A man who was charged Tuesday with killing a pool hall owner more than 11 years ago may have gone undetected had he not brought a sword into a bowling alley where employees felt threatened in 2015.
Tien Truong Nguyen, 37, was charged Tuesday in 3rd District Court in two separate cases. In one case he is accused of first-degree felony aggravated murder and aggravated robbery in the 2007 slaying of 36-year-old Tri Xuan Phan.
In the other case, Nguyen is accused of aggravated assault, a third-degree felony, for the bowling alley incident.
On Jan. 10, 2007, police found Phan’s “severely beaten” body on the floor near the back door of his pool hall, Vui Vui Billiards at 1829 W. 3500 South in West Valley City, charges say. Phan’s pockets had been turned out and his Rolex watch was missing.
Police also found a bloody metal pole and a bloody barstool outside of the building, cleaning agent and swipe marks on the floor and a bloody glove and rag in the sink.
Phan’s autopsy noted that he’d suffered “several stab wounds” to his neck and “numerous” abrasions, cuts and trauma to his head and face. His skull was “severely” fractured, and his right forearm had also been fractured. Phan had also been stabbed in his left buttock and had a “large” laceration on his left elbow. Additionally, he had “patterned injuries” to his chest, shoulder and head consistent with the metal pole found at the scene.
At the time, police found a latent fingerprint in the blood on the barstool and entered it into a database, but found no match.
The case went cold, but on July 24, 2015, Nguyen went to Valley Bowling Lanes, at 3951 W. 5400 South in Taylorsville, charges state.
Because of the Pioneer Day holiday, the bowling alley was closing early, and an employee turned away Nguyen and others who arrived with him about 20 minutes before closing time.
Nguyen was upset, charges state. He “verbally threatened” the employee who turned him away, and another bowling alley employee told him to leave, charges state. Nguyen left the building but returned “a few moments later” carrying a “large” sword.
“He was holding it up in a threatening manner as he aggressively walked toward the employee counter, frightening other patron[s] and employees,” charges state. Nguyen’s friends grabbed him and “removed him” from the business, and police later arrested him as he was attempting to leave.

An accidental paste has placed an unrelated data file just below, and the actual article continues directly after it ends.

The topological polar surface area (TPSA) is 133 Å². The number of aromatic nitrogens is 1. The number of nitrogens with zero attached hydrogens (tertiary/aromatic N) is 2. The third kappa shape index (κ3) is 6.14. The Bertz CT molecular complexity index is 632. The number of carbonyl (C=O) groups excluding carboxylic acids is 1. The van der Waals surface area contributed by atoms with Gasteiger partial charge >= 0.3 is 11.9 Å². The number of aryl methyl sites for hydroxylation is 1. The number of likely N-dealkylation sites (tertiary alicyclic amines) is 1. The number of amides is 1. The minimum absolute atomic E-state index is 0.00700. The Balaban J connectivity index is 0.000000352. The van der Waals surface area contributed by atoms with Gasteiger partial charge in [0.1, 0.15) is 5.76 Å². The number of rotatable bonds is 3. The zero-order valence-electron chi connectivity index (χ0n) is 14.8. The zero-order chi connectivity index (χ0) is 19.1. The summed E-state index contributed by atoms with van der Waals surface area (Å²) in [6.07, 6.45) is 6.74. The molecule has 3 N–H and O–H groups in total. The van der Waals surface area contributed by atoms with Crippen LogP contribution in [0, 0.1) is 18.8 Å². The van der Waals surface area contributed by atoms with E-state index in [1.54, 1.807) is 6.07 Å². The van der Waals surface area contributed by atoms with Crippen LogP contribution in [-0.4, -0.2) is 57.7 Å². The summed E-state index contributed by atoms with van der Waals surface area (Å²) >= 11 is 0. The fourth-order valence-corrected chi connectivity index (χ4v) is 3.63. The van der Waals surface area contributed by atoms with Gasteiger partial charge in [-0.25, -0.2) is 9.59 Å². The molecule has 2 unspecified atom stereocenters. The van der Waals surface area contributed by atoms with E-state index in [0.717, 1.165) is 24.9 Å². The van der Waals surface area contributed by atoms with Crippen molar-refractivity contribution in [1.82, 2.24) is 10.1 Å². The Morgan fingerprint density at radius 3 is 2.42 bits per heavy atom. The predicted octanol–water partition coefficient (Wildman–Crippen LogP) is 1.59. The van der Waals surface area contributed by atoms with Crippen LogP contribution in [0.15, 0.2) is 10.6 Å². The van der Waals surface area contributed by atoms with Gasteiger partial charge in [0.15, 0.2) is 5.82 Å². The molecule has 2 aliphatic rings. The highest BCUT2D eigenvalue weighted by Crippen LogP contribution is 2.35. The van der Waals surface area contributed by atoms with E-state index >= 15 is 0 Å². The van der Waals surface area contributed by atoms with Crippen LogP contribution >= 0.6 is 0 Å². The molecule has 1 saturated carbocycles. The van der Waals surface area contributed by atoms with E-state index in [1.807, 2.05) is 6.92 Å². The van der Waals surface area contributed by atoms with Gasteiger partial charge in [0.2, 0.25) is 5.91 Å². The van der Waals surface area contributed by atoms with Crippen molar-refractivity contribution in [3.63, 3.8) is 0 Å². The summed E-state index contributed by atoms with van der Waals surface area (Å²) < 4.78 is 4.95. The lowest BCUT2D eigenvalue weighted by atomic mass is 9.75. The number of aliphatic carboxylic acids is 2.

In an interview with police after that incident, he admitted that he’d been upset and retrieved the sword from his SUV before returning to the bowling alley.
Because of that incident, police entered Nguyen’s prints into the fingerprint database, and on April 22, 2016, police matched his right thumb print to the 2007 homicide scene, allowing them to reopen the homicide case.
In an interview with police earlier this month, officers noted that Nguyen gave “several conflicting and inconsistent statements,” according to charges. Nguyen told police he had been at Phan’s pool hall in 2011 when a fight broke out between him, Phan and another man.
The fight was about money — specifically gambling winnings, Nguyen told police, and he said he fled from the fight but returned a few hours later to clean up. He told police that Phan had been alive when he returned to the pool hall, and that Phan grabbed Nguyen’s legs and asked for help.
Nguyen told police that he had to fight to free himself from Phan, and that Phan then stopped moving and breathing. Nguyen attempted to clean up the scene, he told police, and took money that he said had been taken from him during the initial altercation.
Nguyen’s wife told police that on that night, Nguyen returned home between 11 p.m. and 1 a.m. with “scratches all over” his arms and was carrying a bag of money. Nguyen told her that he’d gotten into a fight with the owner of the pool hall in order to “get his money back,” charges say.
Nguyen told his wife that he’d forgotten something at the pool hall, and the two drove there together. The wife waited in the car while Nguyen went inside, she told police.
When Nguyen returned, he told her that Phan was dead. She told him to call 911 but he refused, the woman told police.
Police arrested Nguyen on Thursday and booked him into the Salt Lake County jail, where he is being held without bail.
Salt Lake County District Attorney Sim Gill commended the efforts of law enforcement officers who worked to solve the cold case.
“When [cold cases] are unsolved, they leave an empty hole, a lack of justice to our community,” Gill said Tuesday, adding that it’s because of the officers’ diligence that charges have finally been filed.